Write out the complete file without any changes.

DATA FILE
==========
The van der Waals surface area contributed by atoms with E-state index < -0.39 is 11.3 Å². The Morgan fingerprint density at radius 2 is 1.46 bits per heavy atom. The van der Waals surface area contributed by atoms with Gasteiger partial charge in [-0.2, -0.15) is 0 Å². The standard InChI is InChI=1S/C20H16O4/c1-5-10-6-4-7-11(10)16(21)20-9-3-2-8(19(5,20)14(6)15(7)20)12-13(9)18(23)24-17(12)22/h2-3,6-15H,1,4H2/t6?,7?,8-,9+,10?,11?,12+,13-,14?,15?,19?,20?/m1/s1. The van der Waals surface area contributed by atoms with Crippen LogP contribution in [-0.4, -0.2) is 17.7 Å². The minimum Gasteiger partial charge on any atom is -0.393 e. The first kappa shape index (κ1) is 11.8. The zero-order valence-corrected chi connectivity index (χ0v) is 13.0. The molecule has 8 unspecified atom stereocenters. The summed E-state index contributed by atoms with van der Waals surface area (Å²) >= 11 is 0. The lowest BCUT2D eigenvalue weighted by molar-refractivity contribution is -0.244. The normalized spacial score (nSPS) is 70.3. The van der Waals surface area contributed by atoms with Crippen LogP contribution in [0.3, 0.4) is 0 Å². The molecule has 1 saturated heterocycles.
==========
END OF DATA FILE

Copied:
The van der Waals surface area contributed by atoms with E-state index < -0.39 is 11.3 Å². The Morgan fingerprint density at radius 2 is 1.46 bits per heavy atom. The van der Waals surface area contributed by atoms with Gasteiger partial charge in [-0.2, -0.15) is 0 Å². The standard InChI is InChI=1S/C20H16O4/c1-5-10-6-4-7-11(10)16(21)20-9-3-2-8(19(5,20)14(6)15(7)20)12-13(9)18(23)24-17(12)22/h2-3,6-15H,1,4H2/t6?,7?,8-,9+,10?,11?,12+,13-,14?,15?,19?,20?/m1/s1. The van der Waals surface area contributed by atoms with Crippen LogP contribution in [-0.4, -0.2) is 17.7 Å². The minimum Gasteiger partial charge on any atom is -0.393 e. The first kappa shape index (κ1) is 11.8. The zero-order valence-corrected chi connectivity index (χ0v) is 13.0. The molecule has 8 unspecified atom stereocenters. The summed E-state index contributed by atoms with van der Waals surface area (Å²) >= 11 is 0. The lowest BCUT2D eigenvalue weighted by molar-refractivity contribution is -0.244. The normalized spacial score (nSPS) is 70.3. The van der Waals surface area contributed by atoms with Crippen LogP contribution in [0.3, 0.4) is 0 Å². The molecule has 1 saturated heterocycles.